Cathy Loerzel Named Executive Vice President of The Allender Center
The Seattle School of Theology & Psychology has named Cathy Loerzel (MA in Counseling Psychology, 2007) Executive Vice President of The Allender Center. Prior to co-founding The Allender Center in 2011, Loerzel has worked at The Seattle School since 2007 in marketing, events, and advancement; this new role is a distillation of her former work, allowing her to focus exclusively on leading The Allender Center as it expands its vision for the years ahead.
“Cathy has led The Allender Center for seven years of impact and growth,” says Dr. Craig Detweiler, President of The Seattle School. “As we move into its next iteration, this new role frees Cathy to realize the vision and hope of The Allender Center, reflecting her function as Executive Director and articulating her role in executive leadership on behalf of our entire organization.”
Prior to moving to Seattle, Loerzel worked in leadership development and process and change management with Price Waterhouse Coopers and IBM Consulting. While her current role draws heavily on her extensive business experience, her approach to business and style of leadership were radically altered by her time as a student at The Seattle School. Her classes—particularly those with Dr. Dan Allender. “He was speaking things that I always knew to be true in my heart but never had words for,” she says. In contrast to the perfectionism and impenetrability that had been required of Loerzel in past business and personal contexts, her time at The Seattle School was stirring a deep desire to be seen, known, and impacted by others.
“There was a sense of power in my capacity to push my strength forward and lead from a place of strength,” says Loerzel. “But at The Seattle School I was now given permission to lead from my most vulnerable parts, to be porous and impacted and soft. My assumption was that if I led from that place I would lose my power, but it was actually more powerful because I was able to show my humanness and to build a team around me when I didn’t know the answers and needed help.”
At The Seattle School I was now given permission to lead from my most vulnerable parts, to be porous and impacted and soft.
After graduating, when Loerzel was invited to work in The Seattle School’s events and conferences department, she realized that disrupting old styles of relating did not have to mean abandoning her gifting and expertise—it meant stepping into them in a new, more human way. “I began learning to lead from a sort of ‘exiled feminine,’” says Loerzel, “instead of the false masculine persona I had been equipped with to lead in past contexts—including the church context.” For her first year on the job, Loerzel traveled around the country with Allender, sitting in audiences, listening to participants, and gathering data. The year culminated at a Recovery Week, where, says Loerzel, “I had such radical revelations about my own stories and saw God in a way that I don’t think I had ever seen God before. At that point, given everything else I had seen, I was more certain than ever that there was something important here, something that can radically change people’s lives.”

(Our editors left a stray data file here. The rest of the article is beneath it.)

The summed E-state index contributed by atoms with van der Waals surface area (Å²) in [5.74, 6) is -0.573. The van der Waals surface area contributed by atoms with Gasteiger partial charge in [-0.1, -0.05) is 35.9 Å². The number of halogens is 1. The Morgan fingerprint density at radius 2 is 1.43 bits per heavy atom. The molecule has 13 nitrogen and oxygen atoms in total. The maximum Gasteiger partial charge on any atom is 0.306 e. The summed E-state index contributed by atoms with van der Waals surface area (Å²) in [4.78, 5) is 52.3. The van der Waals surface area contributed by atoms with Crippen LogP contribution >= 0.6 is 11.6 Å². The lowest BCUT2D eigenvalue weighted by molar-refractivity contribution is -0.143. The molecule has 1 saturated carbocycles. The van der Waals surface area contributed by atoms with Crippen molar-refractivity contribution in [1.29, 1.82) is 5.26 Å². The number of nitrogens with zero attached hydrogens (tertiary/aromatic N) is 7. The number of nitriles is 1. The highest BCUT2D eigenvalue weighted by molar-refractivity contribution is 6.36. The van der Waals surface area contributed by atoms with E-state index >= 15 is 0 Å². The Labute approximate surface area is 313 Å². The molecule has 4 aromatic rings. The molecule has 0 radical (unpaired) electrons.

In the ensuing years, Loerzel began developing new conferences and worked to develop curriculum that elucidated Allender’s methodology in clear, accessible, replicable ways. These new offerings quickly gained traction, and Loerzel discovered the significant need for an organization that integrated story work, trauma studies, and Christian leadership in new ways. Loerzel wrote an official proposal and in 2011, alongside Dan and Becky Allender, co-founded The Allender Center.
The Allender Center grew exponentially over the years, reaching thousands of people around the world with conferences, trainings, workshops, and online courses, and it became evident that, to help the organization flourish and meet the deep needs it had tapped into, it would need to become the primary focus of Loerzel’s vision and leadership. As The Seattle School worked to build new teams for marketing and events and to restructure its approach to donor relations, Loerzel has been empowered to bring the full breadth of her business expertise, personal experience, and vision to The Allender Center as Executive Vice President.
Loerzel continues to dream about The Allender Center’s growth and plan for its next era. A significant part of that growth has been building a vibrant team that can complement Loerzel’s leadership by stepping into her blind spots, tending to the daily functioning of the organization, and caring for its growing roster of leaders and facilitators. All of this means that Loerzel and her team are poised for what they refer to as “Allender Center 2.0”—an expanded vision that has grown out of both continued dreaming and the evolving needs around them.
“The culture has started to catch up with what we have already known to be true, which is that abuse and trauma are pervasive, that they dramatically impact who we are as people and what we are as a culture,” says Loerzel. “When Dan entered the scene with The Wounded Heart 30 years ago, very few people were talking about abuse. He was radical. Now people are talking about it. And because we have been faithful in learning how to do good work with survivors and people who are wanting to address trauma in all its forms, we are now prepared to lean in and do this on a larger scale, to stay close to the work we have always done while we build a network of hope and find new ways to offer the most care to the most people.”